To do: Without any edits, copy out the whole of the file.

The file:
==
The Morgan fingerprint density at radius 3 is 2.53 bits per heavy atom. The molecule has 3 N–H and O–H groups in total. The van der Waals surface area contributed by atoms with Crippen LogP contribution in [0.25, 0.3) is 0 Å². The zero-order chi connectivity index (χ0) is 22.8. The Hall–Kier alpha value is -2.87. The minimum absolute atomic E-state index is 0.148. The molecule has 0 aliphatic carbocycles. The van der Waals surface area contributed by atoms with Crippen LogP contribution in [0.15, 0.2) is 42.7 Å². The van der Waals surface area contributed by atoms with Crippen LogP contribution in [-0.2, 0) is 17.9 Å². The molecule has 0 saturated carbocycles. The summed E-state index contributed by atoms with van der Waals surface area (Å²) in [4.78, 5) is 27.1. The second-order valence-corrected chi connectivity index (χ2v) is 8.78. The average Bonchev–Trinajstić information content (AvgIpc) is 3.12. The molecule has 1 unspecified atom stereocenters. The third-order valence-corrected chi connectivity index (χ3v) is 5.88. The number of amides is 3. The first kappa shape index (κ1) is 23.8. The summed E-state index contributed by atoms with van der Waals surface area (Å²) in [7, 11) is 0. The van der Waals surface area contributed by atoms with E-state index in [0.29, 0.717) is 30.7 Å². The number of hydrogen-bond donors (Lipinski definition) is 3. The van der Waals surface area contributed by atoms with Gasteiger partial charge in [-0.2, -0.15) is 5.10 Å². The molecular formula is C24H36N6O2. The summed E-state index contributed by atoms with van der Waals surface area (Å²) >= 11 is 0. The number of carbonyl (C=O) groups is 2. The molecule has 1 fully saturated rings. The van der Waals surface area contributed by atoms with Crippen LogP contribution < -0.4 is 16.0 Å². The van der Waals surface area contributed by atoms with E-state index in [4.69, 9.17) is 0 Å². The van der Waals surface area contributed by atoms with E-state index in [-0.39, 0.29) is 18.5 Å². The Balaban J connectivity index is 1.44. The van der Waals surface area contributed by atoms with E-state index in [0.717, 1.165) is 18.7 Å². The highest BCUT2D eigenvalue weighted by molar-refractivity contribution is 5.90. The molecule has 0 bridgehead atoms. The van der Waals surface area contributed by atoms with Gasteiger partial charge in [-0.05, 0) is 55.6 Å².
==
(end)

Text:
The Morgan fingerprint density at radius 3 is 2.53 bits per heavy atom. The molecule has 3 N–H and O–H groups in total. The van der Waals surface area contributed by atoms with Crippen LogP contribution in [0.25, 0.3) is 0 Å². The zero-order chi connectivity index (χ0) is 22.8. The Hall–Kier alpha value is -2.87. The minimum absolute atomic E-state index is 0.148. The molecule has 0 aliphatic carbocycles. The van der Waals surface area contributed by atoms with Crippen LogP contribution in [0.15, 0.2) is 42.7 Å². The van der Waals surface area contributed by atoms with Crippen LogP contribution in [-0.2, 0) is 17.9 Å². The molecule has 0 saturated carbocycles. The summed E-state index contributed by atoms with van der Waals surface area (Å²) in [4.78, 5) is 27.1. The second-order valence-corrected chi connectivity index (χ2v) is 8.78. The average Bonchev–Trinajstić information content (AvgIpc) is 3.12. The molecule has 1 unspecified atom stereocenters. The third-order valence-corrected chi connectivity index (χ3v) is 5.88. The number of amides is 3. The first kappa shape index (κ1) is 23.8. The summed E-state index contributed by atoms with van der Waals surface area (Å²) in [7, 11) is 0. The van der Waals surface area contributed by atoms with E-state index in [0.29, 0.717) is 30.7 Å². The number of hydrogen-bond donors (Lipinski definition) is 3. The van der Waals surface area contributed by atoms with Gasteiger partial charge in [-0.2, -0.15) is 5.10 Å². The molecular formula is C24H36N6O2. The summed E-state index contributed by atoms with van der Waals surface area (Å²) >= 11 is 0. The number of carbonyl (C=O) groups is 2. The molecule has 1 fully saturated rings. The van der Waals surface area contributed by atoms with Crippen LogP contribution < -0.4 is 16.0 Å². The van der Waals surface area contributed by atoms with E-state index in [4.69, 9.17) is 0 Å². The van der Waals surface area contributed by atoms with E-state index in [-0.39, 0.29) is 18.5 Å². The Balaban J connectivity index is 1.44. The van der Waals surface area contributed by atoms with E-state index in [0.717, 1.165) is 18.7 Å². The highest BCUT2D eigenvalue weighted by molar-refractivity contribution is 5.90. The molecule has 0 bridgehead atoms. The van der Waals surface area contributed by atoms with Gasteiger partial charge in [-0.05, 0) is 55.6 Å².